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Oil spill researchers gather in Florida as president creates Gulf ecosystem task force

Tue, Oct 5, 2010

2010 archive

More than 150 scientific researchers from around the nation were gathering Tuesday at St. Pete Beach for the beginning of a two-day conference to discuss oil spill research in the Gulf of Mexico.

Also Tuesday, President Obama signed an executive order establishing the Gulf Coast Ecosystem Restoration Task Force. The panel, which will have representatives appointed by each of the five Gulf states, will be chaired by U.S. Environmental Protection Agency Administrator Lisa Jackson. (Download the news release by clicking here).

Even though the Deepwater Horizon oil well was capped July 15, scientists say they remain concerned about the long-term effects of more than 200 million gallons of oil on fish populations. A Mobile Press-Register report on Sunday described scientific observations of how some species, such as whale sharks and jellyfish, are recovering.

In St. Pete Beach, the two-day conference is being co-hosted by the University of South Florida and the National Science and Technology Council’s Joint Subcommittee on Ocean Science and Technology. Bill Hogarth, dean of USF’s College of Marine Sciences, said the meeting offers an opportunity for researchers to discuss their findings with colleagues in person for the first time since the Deepwater Horizon oil spill began in April.

“It’s good to sit down and talk about it [the oil spill] because it’s not over,” he said. “A lot of people would like to think it’s over. From Florida’s standpoint, I still have concerns about the fish and ecosystems long-term.”

Future research needs to be coordinated among researchers with government agencies, state universities and private institutions, Hogarth said.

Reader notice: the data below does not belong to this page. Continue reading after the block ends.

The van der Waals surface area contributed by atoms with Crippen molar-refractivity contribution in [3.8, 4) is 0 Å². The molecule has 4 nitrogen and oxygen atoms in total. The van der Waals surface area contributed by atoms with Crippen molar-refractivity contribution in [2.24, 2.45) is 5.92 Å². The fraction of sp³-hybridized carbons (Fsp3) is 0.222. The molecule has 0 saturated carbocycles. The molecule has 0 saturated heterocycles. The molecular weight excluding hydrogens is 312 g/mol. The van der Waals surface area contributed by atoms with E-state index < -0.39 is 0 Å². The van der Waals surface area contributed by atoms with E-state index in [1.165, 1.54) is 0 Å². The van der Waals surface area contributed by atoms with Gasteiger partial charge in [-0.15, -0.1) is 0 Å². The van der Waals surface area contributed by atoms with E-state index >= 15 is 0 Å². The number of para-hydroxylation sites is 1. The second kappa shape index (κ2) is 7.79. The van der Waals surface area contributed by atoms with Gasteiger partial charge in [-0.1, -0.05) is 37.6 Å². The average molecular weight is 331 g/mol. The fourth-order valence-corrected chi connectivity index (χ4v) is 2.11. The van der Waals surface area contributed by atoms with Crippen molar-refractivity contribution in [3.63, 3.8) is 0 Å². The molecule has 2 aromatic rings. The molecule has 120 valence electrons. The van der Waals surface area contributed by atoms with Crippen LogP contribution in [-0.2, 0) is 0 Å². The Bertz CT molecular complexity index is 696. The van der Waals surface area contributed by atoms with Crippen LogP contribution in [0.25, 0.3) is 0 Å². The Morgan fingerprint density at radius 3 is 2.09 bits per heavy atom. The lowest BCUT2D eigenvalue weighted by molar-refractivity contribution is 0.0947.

For example, USF researchers over the summer identified a subsurface plume of microscopic oil droplets near the spill site. Hogarth said coordinated transects will need to be established for other researchers to follow-up on those findings.

“There should be some method to our madness — so to speak,” Hogarth said. “I think the timing of our meeting will be very good. I think it should have happened a few months ago but everybody was busy responding to what was happening [with the spill].”

(Story provided by the Florida Tribune. Photo credit: Wikimedia Commons / Holmbergius . Story copyrighted by Bruce Ritchie and FloridaEnvironments.com. Do not copy or redistribute without permission, which can be obtained by contacting brucebritchie@gmail.com.)

One Response to “Oil spill researchers gather in Florida as president creates Gulf ecosystem task force”

  1. Anonymous says:

    This is very Important and needs to constantly monitored.It is the most Important part of the United States.This is a long time effect and needs to be watched closely, our sea life is vital to this world.People need to be monitored for their health in this area as well.